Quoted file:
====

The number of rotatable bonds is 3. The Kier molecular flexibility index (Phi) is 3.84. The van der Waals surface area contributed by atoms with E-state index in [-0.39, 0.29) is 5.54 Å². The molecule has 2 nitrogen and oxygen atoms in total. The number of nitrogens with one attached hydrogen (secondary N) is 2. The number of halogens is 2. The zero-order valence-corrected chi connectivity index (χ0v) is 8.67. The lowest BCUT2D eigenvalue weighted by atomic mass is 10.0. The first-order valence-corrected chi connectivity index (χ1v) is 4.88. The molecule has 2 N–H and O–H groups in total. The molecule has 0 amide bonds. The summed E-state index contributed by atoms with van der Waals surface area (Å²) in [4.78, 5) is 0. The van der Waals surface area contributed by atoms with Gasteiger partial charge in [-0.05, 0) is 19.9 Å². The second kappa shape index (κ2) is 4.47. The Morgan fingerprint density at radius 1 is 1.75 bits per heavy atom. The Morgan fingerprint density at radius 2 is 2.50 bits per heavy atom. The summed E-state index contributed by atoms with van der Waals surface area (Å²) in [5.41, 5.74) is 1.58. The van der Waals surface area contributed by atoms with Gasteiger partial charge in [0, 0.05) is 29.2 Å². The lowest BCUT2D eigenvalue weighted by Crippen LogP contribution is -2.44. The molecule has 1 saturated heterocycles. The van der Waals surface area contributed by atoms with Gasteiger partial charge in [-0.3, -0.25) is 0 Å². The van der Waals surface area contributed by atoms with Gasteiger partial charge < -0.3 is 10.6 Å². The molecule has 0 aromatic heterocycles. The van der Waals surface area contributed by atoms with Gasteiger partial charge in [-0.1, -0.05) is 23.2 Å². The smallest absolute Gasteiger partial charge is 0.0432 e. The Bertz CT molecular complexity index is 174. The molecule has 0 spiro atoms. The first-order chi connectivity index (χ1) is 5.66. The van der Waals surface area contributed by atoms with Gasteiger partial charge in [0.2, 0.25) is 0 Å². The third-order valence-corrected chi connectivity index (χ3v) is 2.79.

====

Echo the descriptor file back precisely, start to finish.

The number of rotatable bonds is 3. The Kier molecular flexibility index (Phi) is 3.84. The van der Waals surface area contributed by atoms with E-state index in [-0.39, 0.29) is 5.54 Å². The molecule has 2 nitrogen and oxygen atoms in total. The number of nitrogens with one attached hydrogen (secondary N) is 2. The number of halogens is 2. The zero-order valence-corrected chi connectivity index (χ0v) is 8.67. The lowest BCUT2D eigenvalue weighted by atomic mass is 10.0. The first-order valence-corrected chi connectivity index (χ1v) is 4.88. The molecule has 2 N–H and O–H groups in total. The molecule has 0 amide bonds. The summed E-state index contributed by atoms with van der Waals surface area (Å²) in [4.78, 5) is 0. The van der Waals surface area contributed by atoms with Gasteiger partial charge in [-0.05, 0) is 19.9 Å². The second kappa shape index (κ2) is 4.47. The Morgan fingerprint density at radius 1 is 1.75 bits per heavy atom. The Morgan fingerprint density at radius 2 is 2.50 bits per heavy atom. The summed E-state index contributed by atoms with van der Waals surface area (Å²) in [5.41, 5.74) is 1.58. The van der Waals surface area contributed by atoms with Gasteiger partial charge in [0, 0.05) is 29.2 Å². The lowest BCUT2D eigenvalue weighted by Crippen LogP contribution is -2.44. The molecule has 1 saturated heterocycles. The van der Waals surface area contributed by atoms with Gasteiger partial charge in [-0.3, -0.25) is 0 Å². The van der Waals surface area contributed by atoms with Gasteiger partial charge < -0.3 is 10.6 Å². The molecule has 0 aromatic heterocycles. The van der Waals surface area contributed by atoms with Gasteiger partial charge in [-0.1, -0.05) is 23.2 Å². The smallest absolute Gasteiger partial charge is 0.0432 e. The Bertz CT molecular complexity index is 174. The molecule has 0 spiro atoms. The first-order chi connectivity index (χ1) is 5.66. The van der Waals surface area contributed by atoms with Gasteiger partial charge in [0.2, 0.25) is 0 Å². The third-order valence-corrected chi connectivity index (χ3v) is 2.79.